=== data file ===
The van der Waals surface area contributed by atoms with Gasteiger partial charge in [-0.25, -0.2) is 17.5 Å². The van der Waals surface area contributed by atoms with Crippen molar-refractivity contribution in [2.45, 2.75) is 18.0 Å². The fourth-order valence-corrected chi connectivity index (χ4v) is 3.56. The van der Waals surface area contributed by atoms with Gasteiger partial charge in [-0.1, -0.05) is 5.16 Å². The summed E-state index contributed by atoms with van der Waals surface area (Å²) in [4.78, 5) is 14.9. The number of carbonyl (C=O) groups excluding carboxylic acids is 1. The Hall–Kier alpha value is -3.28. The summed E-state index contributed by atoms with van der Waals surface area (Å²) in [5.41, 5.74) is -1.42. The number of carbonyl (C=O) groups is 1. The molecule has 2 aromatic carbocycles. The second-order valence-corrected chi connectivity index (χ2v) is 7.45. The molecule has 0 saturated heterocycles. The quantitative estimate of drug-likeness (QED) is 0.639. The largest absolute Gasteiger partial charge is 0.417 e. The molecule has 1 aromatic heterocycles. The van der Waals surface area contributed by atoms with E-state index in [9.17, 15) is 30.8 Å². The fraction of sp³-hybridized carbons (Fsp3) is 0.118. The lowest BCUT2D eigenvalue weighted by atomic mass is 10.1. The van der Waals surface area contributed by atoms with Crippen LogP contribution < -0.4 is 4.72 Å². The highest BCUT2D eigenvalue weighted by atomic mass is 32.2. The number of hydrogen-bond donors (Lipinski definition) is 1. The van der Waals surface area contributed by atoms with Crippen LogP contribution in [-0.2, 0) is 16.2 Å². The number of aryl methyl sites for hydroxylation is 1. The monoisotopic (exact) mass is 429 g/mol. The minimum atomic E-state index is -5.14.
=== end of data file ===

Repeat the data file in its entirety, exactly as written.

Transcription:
The van der Waals surface area contributed by atoms with Gasteiger partial charge in [-0.25, -0.2) is 17.5 Å². The van der Waals surface area contributed by atoms with Crippen molar-refractivity contribution in [2.45, 2.75) is 18.0 Å². The fourth-order valence-corrected chi connectivity index (χ4v) is 3.56. The van der Waals surface area contributed by atoms with Gasteiger partial charge in [-0.1, -0.05) is 5.16 Å². The summed E-state index contributed by atoms with van der Waals surface area (Å²) in [4.78, 5) is 14.9. The number of carbonyl (C=O) groups excluding carboxylic acids is 1. The Hall–Kier alpha value is -3.28. The summed E-state index contributed by atoms with van der Waals surface area (Å²) in [5.41, 5.74) is -1.42. The number of carbonyl (C=O) groups is 1. The molecule has 2 aromatic carbocycles. The second-order valence-corrected chi connectivity index (χ2v) is 7.45. The molecule has 0 saturated heterocycles. The quantitative estimate of drug-likeness (QED) is 0.639. The largest absolute Gasteiger partial charge is 0.417 e. The molecule has 1 aromatic heterocycles. The van der Waals surface area contributed by atoms with E-state index in [9.17, 15) is 30.8 Å². The fraction of sp³-hybridized carbons (Fsp3) is 0.118. The lowest BCUT2D eigenvalue weighted by atomic mass is 10.1. The van der Waals surface area contributed by atoms with Crippen LogP contribution < -0.4 is 4.72 Å². The highest BCUT2D eigenvalue weighted by atomic mass is 32.2. The number of hydrogen-bond donors (Lipinski definition) is 1. The van der Waals surface area contributed by atoms with Crippen LogP contribution in [-0.2, 0) is 16.2 Å². The number of aryl methyl sites for hydroxylation is 1. The monoisotopic (exact) mass is 429 g/mol. The minimum atomic E-state index is -5.14.